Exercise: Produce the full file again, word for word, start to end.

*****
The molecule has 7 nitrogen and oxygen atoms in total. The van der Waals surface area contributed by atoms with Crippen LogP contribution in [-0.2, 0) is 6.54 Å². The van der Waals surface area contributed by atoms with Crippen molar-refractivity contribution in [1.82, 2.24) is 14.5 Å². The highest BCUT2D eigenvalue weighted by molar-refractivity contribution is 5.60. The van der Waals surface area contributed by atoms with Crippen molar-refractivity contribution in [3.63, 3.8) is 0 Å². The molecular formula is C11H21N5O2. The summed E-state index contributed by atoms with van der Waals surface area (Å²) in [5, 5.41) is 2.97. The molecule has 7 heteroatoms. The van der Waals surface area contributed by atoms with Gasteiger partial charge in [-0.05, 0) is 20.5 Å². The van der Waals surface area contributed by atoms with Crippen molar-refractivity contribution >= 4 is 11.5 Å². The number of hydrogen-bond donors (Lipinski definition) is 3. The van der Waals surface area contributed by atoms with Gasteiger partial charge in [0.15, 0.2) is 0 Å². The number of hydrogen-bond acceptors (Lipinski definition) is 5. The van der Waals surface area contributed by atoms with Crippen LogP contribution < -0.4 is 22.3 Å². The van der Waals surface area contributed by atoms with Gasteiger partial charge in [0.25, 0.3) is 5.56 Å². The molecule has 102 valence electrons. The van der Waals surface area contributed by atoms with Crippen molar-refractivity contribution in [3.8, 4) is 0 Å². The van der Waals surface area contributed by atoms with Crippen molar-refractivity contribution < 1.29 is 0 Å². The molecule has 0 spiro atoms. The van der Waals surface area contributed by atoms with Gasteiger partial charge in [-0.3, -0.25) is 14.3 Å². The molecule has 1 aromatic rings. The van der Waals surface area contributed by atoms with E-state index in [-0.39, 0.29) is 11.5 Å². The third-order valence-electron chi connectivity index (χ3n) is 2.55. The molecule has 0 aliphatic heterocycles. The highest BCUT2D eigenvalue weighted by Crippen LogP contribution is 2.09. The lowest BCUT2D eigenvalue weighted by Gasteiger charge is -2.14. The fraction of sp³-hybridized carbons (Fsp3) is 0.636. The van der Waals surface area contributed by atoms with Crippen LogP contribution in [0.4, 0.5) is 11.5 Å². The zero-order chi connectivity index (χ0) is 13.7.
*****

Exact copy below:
The molecule has 7 nitrogen and oxygen atoms in total. The van der Waals surface area contributed by atoms with Crippen LogP contribution in [-0.2, 0) is 6.54 Å². The van der Waals surface area contributed by atoms with Crippen molar-refractivity contribution in [1.82, 2.24) is 14.5 Å². The highest BCUT2D eigenvalue weighted by molar-refractivity contribution is 5.60. The van der Waals surface area contributed by atoms with Crippen molar-refractivity contribution in [3.63, 3.8) is 0 Å². The molecular formula is C11H21N5O2. The summed E-state index contributed by atoms with van der Waals surface area (Å²) in [5, 5.41) is 2.97. The molecule has 7 heteroatoms. The van der Waals surface area contributed by atoms with Gasteiger partial charge in [-0.05, 0) is 20.5 Å². The van der Waals surface area contributed by atoms with Crippen molar-refractivity contribution >= 4 is 11.5 Å². The number of hydrogen-bond donors (Lipinski definition) is 3. The van der Waals surface area contributed by atoms with Gasteiger partial charge in [0.15, 0.2) is 0 Å². The number of hydrogen-bond acceptors (Lipinski definition) is 5. The van der Waals surface area contributed by atoms with Crippen LogP contribution < -0.4 is 22.3 Å². The van der Waals surface area contributed by atoms with Gasteiger partial charge in [0.25, 0.3) is 5.56 Å². The molecule has 102 valence electrons. The van der Waals surface area contributed by atoms with Crippen molar-refractivity contribution in [3.8, 4) is 0 Å². The van der Waals surface area contributed by atoms with Crippen molar-refractivity contribution < 1.29 is 0 Å². The molecule has 0 spiro atoms. The van der Waals surface area contributed by atoms with Gasteiger partial charge in [-0.3, -0.25) is 14.3 Å². The molecule has 1 aromatic rings. The van der Waals surface area contributed by atoms with E-state index in [-0.39, 0.29) is 11.5 Å². The third-order valence-electron chi connectivity index (χ3n) is 2.55. The molecule has 0 aliphatic heterocycles. The highest BCUT2D eigenvalue weighted by Crippen LogP contribution is 2.09. The lowest BCUT2D eigenvalue weighted by Gasteiger charge is -2.14. The fraction of sp³-hybridized carbons (Fsp3) is 0.636. The van der Waals surface area contributed by atoms with Crippen LogP contribution in [0.4, 0.5) is 11.5 Å². The zero-order chi connectivity index (χ0) is 13.7.